In my previous post I shared my concerns about how to balance taking care of a young baby and the demands of being a head teacher in a high school. It has now been five weeks since I have returned to work full time after maternity leave. My baby is now 7 months old. So I thought it was timely to share how I have found the juggle act between family and work so far.
To my surprise, I have not found the balancing act between workload and baby duty the most challenging. This is challenging but not the most challenging. The most challenging is expressing during school hours. For those who are not familiar with the needs of taking care of a baby under one year old, here’s a brief summary of what expressing means. Breast milk is the main source of nutrition for a baby up to one year of age. (A baby can be given formula, but I choose to continue to breastfeed my baby.) To work full time, you need to express breast milk so that your baby can be fed the breast milk via a bottle or cup by their carer when you’re at work. When you are away from your baby, it is optimal to express at times when you would be breast feeding. This is not just about making sure your baby has a sufficient amount of milk but it is also prevent you from getting mastitis.
So this means I have to express twice at school. Luckily the NSW Department of Education and Communities has a very supportive breastfeeding policy and mothers returning to work have the right to two thirty-minute breaks during school hours for expressing. My school is also extremely supportive. But it is still VERY CHALLENGING because it restricts the amount of time I’m available to support my faculty during class. Expressing needs to be done at certain time periods and it restricts you from doing anything else. This means for one hour a day I am unavailable to support my faculty. It is not like teaching a class or having a meeting where you can drop what you are doing and help another teacher. I’m lucky that being head teacher I have a reduced number of face-to-face classes, which makes it easier to fit in two expressing sessions. For classroom teachers, it would be extremely hard. I don’t even want to think about how challenging it would be for primary school teachers, who don’t have ‘free’ periods each day.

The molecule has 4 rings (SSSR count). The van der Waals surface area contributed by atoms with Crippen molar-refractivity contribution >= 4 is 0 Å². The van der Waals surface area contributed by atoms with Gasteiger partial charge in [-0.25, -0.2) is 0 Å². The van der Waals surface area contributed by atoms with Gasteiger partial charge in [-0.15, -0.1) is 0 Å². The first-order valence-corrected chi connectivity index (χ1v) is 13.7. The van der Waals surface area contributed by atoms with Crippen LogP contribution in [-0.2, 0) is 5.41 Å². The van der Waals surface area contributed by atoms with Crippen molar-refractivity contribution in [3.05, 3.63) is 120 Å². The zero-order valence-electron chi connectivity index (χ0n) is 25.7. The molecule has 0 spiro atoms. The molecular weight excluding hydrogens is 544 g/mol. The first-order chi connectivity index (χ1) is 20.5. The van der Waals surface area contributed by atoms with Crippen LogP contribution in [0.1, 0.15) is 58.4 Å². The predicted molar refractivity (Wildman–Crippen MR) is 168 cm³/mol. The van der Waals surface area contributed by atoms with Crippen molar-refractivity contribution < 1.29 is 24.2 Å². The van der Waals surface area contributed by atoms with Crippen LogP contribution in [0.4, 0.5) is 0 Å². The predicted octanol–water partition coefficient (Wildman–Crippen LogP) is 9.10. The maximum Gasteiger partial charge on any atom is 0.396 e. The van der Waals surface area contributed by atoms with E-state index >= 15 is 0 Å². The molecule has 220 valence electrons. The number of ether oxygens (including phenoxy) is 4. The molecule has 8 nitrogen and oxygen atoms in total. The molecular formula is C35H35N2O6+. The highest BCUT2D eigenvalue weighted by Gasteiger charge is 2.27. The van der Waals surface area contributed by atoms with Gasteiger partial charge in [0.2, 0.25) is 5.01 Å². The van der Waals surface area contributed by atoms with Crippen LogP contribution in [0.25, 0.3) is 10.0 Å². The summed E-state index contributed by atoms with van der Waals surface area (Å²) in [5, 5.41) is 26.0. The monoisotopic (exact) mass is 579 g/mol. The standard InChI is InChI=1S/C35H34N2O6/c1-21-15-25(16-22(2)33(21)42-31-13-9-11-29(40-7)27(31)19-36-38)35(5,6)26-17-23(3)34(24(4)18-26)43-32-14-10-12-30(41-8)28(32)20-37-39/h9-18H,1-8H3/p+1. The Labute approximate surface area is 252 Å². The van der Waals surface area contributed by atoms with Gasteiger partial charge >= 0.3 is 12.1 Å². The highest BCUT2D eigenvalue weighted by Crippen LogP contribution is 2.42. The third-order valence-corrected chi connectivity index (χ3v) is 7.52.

What I find surprising is that I didn’t know about these challenges of expressing until I have to go through it myself. It is just not spoken about. I wish I knew about the challenges of expressing at work. Not for my sake but for others who will also go through this.
Last year I had one teacher in my faculty who returned to work full time when her baby was 5 months old. Like me, she was also expressing so that her baby can continue to breast feed when she was at work. But because I was ignorant and didn’t even give a second thought to this, I don’t think I provided her with the support I should have. Doing things like scheduling meetings at lunch times probably did not make things easier for her. If I had known last year what I know now, I would’ve excused her from meetings at recess or lunch or negotiating a better time. I would’ve also offered to deal with any student issues from classes right before recess and lunch, and to start classes after recess and lunch if necessary.
Teaching is a very female-dominated profession and sometime in the future I’m sure I will be working with and/or leading a colleague who is returning to work from maternity leave when their baby is under one year old. At least next time I will know what kinds of support to offer.